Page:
Why the parent company of Mercedes-Benz is working toward a future with far fewer cars

Mark Garrison Jan 4, 2017
Mercedes Benz cars are parked waiting for shipment.  Ralph Orlowski/Getty Images

Why the parent company of Mercedes-Benz is working toward a future with far fewer cars

Mark Garrison Jan 4, 2017
Mercedes Benz cars are parked waiting for shipment.  Ralph Orlowski/Getty Images

At first glance, moovel seems like a typical tech company bent on disrupting something or other, in this case transportation.

It has an office in Berlin in a co-working space packed with endless coffee, whiteboards and startups hacking away in cramped offices. Its employees tend to have a worldview like that of Mirjam Osswald: an emphasis on environmental protection and a belief that traditional car ownership is outdated. Public transit is at the forefront of Moovel’s business, with car sharing and ride hailing services backing it up.

“We really believe that public transit is the backbone of every city’s mobility infrastructure,” Osswald explained. “Nowadays, the necessity to own a car, I think it’s not present like it was in the past years.”

That’s exactly what one would expect from a mobility technology company. But it’s quite a surprising sentiment given Moovel’s owner: Daimler, the parent company of Mercedes-Benz.

The German automaker traces its roots all the way back to Karl Benz, credited with inventing the gas-powered automobile back in the 19th century. And it now has a whole division steering people toward a future with fewer cars on the road.

“Daimler has been evolving really beyond being just an automobile manufacturer into really a networked mobility provider,” Osswald said.

All the big German automakers are now talking like this, including BMW and Volkswagen. In different ways, they’re launching new businesses and investing in startups that envision a future where people won’t own cars like they used to. That includes public transit apps like Daimler’s moovel, car sharing services like Daimler’s car2go and BMW’s DriveNow, and ride hailing companies like Daimler’s mytaxi. In December, Volkswagen launched an entirely new mobility brand, MOIA.

The move toward services, apps, software and autonomous driving is also a bid to attract the world’s top talent, who may now be more inclined to work for companies like Uber, Google and Tesla, rather than legacy carmakers.

“Right now people are not interested in classical metal engineering,” said Hendrik Schneider, CEO of Yoove, which works with various companies in the mobility space. “They are looking for more modern technologies to develop a car in a more modern world.”

German automakers’ ventures into new mobility are not limited to Europe. These companies are also expanding in the car-happy American market, acquiring startups and launching new services.

The CEO of moovel North America, Nat Parker, was not originally a Daimler person. He came into the fold when the German automaker bought his Portland based startup, which focuses on technology solutions for public transit. That has made for some interesting interactions with the German executives.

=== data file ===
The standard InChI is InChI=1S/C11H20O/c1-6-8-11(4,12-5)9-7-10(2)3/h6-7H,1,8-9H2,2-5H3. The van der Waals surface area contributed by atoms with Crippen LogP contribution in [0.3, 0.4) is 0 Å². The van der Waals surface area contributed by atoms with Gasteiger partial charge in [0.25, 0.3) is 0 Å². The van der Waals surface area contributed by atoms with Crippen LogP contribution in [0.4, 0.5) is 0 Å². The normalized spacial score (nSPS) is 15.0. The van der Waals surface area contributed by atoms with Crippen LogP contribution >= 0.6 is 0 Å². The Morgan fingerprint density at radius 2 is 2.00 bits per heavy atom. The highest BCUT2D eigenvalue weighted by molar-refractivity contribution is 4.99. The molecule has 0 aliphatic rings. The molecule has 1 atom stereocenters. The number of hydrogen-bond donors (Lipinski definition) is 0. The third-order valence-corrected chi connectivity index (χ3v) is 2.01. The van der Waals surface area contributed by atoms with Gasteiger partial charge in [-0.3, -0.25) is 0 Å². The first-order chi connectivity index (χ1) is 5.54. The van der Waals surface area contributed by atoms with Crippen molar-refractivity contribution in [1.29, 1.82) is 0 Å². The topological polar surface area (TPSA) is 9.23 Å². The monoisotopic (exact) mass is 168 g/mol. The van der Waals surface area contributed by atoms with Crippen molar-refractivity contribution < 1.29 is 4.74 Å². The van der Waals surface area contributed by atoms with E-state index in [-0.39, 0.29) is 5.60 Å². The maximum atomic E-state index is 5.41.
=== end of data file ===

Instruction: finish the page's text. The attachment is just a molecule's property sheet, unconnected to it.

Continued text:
Parker says his boss drives a screaming fast Mercedes sports car and “bent over laughing” when he first got a look at Parker’s dented, sputtering 1999 Subaru station wagon. He says he drives it infrequently, often preferring to take public transit.

“I said, ‘look, I’m the face of the new Daimler customer,’” Parker remembered.

Parker still has the Subaru and still gets teased by his German colleagues about not driving a Benz. But he’s open to having access to one every now and then, which means he is in fact the kind of customer Daimler needs to figure out how to serve.

A mix of fear and excitement about future customers is pushing Germany’s automakers to make these moves into new mobility. It’s not yet clear whether the perceived millennial skepticism about car ownership is real and lasting. Automakers hope they can still make money off these folks by selling them access to car sharing and ride hailing, ideally in cars they manufacture. Daimler also sells mobile ticketing software to public transit agencies and earns commissions on ticket sales.

There’s also the potential for positive environmental impact.

“The reduction in people sitting one butt to a chair in one car, it’s really going to have a huge impact,” Parker said. “Not just on greenhouse gas emissions, but also on some of the core makeup of our cities.”

That means new mobility businesses could provide a potential image boost for an industry sometimes seen as environmentally suspect, or even outright scandalous in the case of Volkswagen and its emissions cheating.

These types of mobility services are new, so researchers caution that there are limited data on how popular they will be and what kind of environmental affect they may have. It’s also unclear how much impact they can have outside dense cities. But there are some positive early data, and transportation watchers are intrigued.

“Even if it just helps to make the usage of say, public transport more convenient, it still is a good thing,” said Tobias Kuhnimhof, department head at the German government’s Institute of Transport Research. “These investments are worth a try, simply.”

The big car companies agree, which is why they’re putting hundreds of millions into these new mobility ventures. That may sound like a lot, but it’s snack money for these giant automakers. Daimler alone did nearly 150 billion euros in overall revenue in 2015.

Staring down global trends that could threaten the core of their business, companies in the cradle of car technology are placing bets on something completely different, even if it is far outside their historical comfort zone.

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